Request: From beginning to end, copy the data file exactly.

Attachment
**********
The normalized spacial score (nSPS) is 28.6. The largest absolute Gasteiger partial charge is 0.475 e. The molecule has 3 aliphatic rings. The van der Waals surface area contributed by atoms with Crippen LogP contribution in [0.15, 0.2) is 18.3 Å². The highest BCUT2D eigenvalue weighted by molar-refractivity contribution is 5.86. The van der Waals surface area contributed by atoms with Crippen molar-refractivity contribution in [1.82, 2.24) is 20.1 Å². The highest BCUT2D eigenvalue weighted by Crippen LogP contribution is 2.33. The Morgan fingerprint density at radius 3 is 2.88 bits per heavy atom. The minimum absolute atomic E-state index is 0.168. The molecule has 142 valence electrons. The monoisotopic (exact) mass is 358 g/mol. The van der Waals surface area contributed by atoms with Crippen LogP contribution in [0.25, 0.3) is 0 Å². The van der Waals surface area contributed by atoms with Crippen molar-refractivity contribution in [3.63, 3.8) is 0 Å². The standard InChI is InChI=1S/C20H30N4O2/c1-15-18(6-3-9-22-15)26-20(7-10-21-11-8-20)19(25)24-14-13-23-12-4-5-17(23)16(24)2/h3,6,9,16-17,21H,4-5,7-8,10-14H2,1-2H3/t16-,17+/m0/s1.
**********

The normalized spacial score (nSPS) is 28.6. The largest absolute Gasteiger partial charge is 0.475 e. The molecule has 3 aliphatic rings. The van der Waals surface area contributed by atoms with Crippen LogP contribution in [0.15, 0.2) is 18.3 Å². The highest BCUT2D eigenvalue weighted by molar-refractivity contribution is 5.86. The van der Waals surface area contributed by atoms with Crippen molar-refractivity contribution in [1.82, 2.24) is 20.1 Å². The highest BCUT2D eigenvalue weighted by Crippen LogP contribution is 2.33. The Morgan fingerprint density at radius 3 is 2.88 bits per heavy atom. The minimum absolute atomic E-state index is 0.168. The molecule has 142 valence electrons. The monoisotopic (exact) mass is 358 g/mol. The van der Waals surface area contributed by atoms with Crippen LogP contribution in [0.25, 0.3) is 0 Å². The van der Waals surface area contributed by atoms with Crippen molar-refractivity contribution in [3.63, 3.8) is 0 Å². The standard InChI is InChI=1S/C20H30N4O2/c1-15-18(6-3-9-22-15)26-20(7-10-21-11-8-20)19(25)24-14-13-23-12-4-5-17(23)16(24)2/h3,6,9,16-17,21H,4-5,7-8,10-14H2,1-2H3/t16-,17+/m0/s1.